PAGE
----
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A priest whom I highly respect and recommend his homilies almost always ends with a "turn to Mary". I'm glad the Pope's saying the same thing I've always heard him say and the same thing the Catholic Church has always said.

The Incarnation is the truth that God saved the world through through the birth of a child.

Have this mind among yourselves, which is yours in Christ Jesus, who, though he was in the form of God, did not count equality with God a thing to be grasped, but emptied himself, taking the form of a servant, being born in the likeness of men. And being found in human form he humbled himself and became obedient unto death, even death on a cross. (Phil 2:8)

And the Incarnation is the center of all human history. Catholics honor Mary because she is the channel by which salvation came into the world. They call her Mother of God and Mother of the Church.

Mary is Mother of the Church because, on account of the eternal Father's ineffable choice and due to the Spirit of Love's special action, she gave human life to the Son of God, "for whom and by whom all things exist" and from whom the whole of the People of God receives the grace and dignity of election.

Redemptor Hominis

And so they turn their eyes to Mary who shines forth to the whole community of the elect as the model of virtues.

Lumen Gentium 65

An important point is that, regular Christians, have always turned to Mary and found their way to Jesus. She's not a stumbling block, she's certainly not Satan! And that's why certain doctrines, which ordinary non-Catholics find to be pretty strange are only strange because even more ordinary Catholics took them for granted. Then, when the pope goes and says something that ordinary Catholics take for granted (and he probably took for granted when he was an ordinary Catholic) non-Catholics get the feeling that the visible head of the Church on earth is trying to deflect a few prayers to Jesus.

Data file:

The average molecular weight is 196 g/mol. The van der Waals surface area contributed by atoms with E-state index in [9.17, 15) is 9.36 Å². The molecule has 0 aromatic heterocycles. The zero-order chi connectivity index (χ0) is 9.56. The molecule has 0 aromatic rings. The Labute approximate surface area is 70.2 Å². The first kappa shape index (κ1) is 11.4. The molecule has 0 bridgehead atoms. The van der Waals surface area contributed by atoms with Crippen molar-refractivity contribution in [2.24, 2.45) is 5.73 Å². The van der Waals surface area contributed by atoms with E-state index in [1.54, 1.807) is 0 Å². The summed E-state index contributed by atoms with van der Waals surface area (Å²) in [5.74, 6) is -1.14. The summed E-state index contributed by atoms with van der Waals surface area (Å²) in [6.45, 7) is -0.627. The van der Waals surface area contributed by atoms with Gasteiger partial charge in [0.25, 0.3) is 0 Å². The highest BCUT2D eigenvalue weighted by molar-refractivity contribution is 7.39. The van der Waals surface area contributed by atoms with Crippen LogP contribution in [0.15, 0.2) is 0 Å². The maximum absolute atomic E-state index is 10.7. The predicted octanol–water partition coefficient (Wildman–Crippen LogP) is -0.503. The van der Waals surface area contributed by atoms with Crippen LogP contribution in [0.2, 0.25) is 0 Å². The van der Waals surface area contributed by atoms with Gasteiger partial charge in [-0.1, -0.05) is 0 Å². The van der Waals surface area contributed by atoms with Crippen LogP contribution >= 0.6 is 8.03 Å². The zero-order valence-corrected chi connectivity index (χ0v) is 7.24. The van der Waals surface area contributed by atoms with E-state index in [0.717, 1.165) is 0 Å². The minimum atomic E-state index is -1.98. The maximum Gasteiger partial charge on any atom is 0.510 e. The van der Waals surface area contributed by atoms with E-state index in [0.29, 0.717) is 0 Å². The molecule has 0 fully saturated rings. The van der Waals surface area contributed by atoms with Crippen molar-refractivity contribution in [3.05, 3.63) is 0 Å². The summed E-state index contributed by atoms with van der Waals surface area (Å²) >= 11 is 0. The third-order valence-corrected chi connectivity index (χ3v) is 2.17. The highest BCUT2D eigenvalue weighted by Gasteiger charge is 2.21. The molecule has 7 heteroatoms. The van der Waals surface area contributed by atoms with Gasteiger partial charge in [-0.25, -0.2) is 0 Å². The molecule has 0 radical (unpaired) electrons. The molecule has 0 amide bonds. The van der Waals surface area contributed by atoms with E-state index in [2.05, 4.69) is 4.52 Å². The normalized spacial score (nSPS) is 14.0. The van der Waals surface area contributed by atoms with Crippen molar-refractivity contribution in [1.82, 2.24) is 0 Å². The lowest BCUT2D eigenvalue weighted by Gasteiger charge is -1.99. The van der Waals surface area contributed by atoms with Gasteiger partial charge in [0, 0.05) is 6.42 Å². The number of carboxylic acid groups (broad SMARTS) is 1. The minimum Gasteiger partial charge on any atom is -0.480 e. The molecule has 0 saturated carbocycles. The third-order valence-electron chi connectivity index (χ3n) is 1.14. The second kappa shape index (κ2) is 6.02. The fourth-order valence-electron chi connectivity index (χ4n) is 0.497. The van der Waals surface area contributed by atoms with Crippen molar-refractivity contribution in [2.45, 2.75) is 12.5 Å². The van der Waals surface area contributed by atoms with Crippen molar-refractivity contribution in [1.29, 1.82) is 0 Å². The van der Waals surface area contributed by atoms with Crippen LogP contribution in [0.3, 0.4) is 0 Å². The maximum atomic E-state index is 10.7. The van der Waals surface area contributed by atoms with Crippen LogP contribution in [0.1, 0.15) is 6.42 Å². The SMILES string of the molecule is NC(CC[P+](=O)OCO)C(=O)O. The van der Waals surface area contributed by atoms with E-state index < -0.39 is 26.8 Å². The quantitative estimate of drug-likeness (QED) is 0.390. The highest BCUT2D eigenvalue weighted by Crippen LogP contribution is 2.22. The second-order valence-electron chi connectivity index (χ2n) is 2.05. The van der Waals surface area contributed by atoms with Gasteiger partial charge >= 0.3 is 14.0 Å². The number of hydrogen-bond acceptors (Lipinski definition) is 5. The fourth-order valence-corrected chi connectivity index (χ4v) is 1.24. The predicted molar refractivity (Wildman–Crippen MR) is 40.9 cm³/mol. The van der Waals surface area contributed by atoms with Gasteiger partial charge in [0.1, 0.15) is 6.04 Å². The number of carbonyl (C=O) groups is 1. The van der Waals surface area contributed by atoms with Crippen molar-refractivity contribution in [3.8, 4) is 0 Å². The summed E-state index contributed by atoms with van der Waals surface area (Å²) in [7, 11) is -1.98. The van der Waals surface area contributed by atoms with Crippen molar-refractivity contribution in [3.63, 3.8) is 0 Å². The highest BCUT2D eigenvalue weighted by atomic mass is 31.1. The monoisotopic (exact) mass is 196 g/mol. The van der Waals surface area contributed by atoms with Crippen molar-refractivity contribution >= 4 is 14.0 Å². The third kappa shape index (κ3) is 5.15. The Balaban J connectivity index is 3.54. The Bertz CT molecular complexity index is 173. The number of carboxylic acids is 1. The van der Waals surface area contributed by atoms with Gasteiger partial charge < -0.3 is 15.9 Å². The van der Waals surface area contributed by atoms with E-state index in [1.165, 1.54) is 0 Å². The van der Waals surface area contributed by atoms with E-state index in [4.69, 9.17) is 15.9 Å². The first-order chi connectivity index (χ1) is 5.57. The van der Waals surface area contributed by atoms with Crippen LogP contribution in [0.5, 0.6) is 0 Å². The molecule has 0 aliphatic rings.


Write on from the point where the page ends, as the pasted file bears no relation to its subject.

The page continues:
Well, the fact is, asking for the Queen's intercession is pretty normal. It was Esther's intercession, at her cousin's prompting, that saved the her people. The people of God could of, and did, pray for salvation, but they also asked Esther, who also prayed and had salvation granted to her people.

Catholics turn to Mary, because Jesus is the King. They give all due deference to Mary, honor her, but not adore her, because God honored her.

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The title "Mother of God" predates all the division that we have seen in the church. So not only Roman Catholic but most of the major denomination have no problem with this title of "Mother of God" to Mother Mary –  Seek forgiveness Feb 15 at 3:44
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The "turn towards Mary" has been integral to Christianity since its inception. Mary is the great "yes" to the Word of God. So much of a "yes" is she that the Word of God literally dwells within her.

Hence, when we struggle to say "yes" to God, which is always the case, but especially so when faced with crosses, we're encourages to turn to Mary as an example, encouragement, and intercessor. Her perfect yes and perfect submission to the Word of God is the gateway to the Word of God.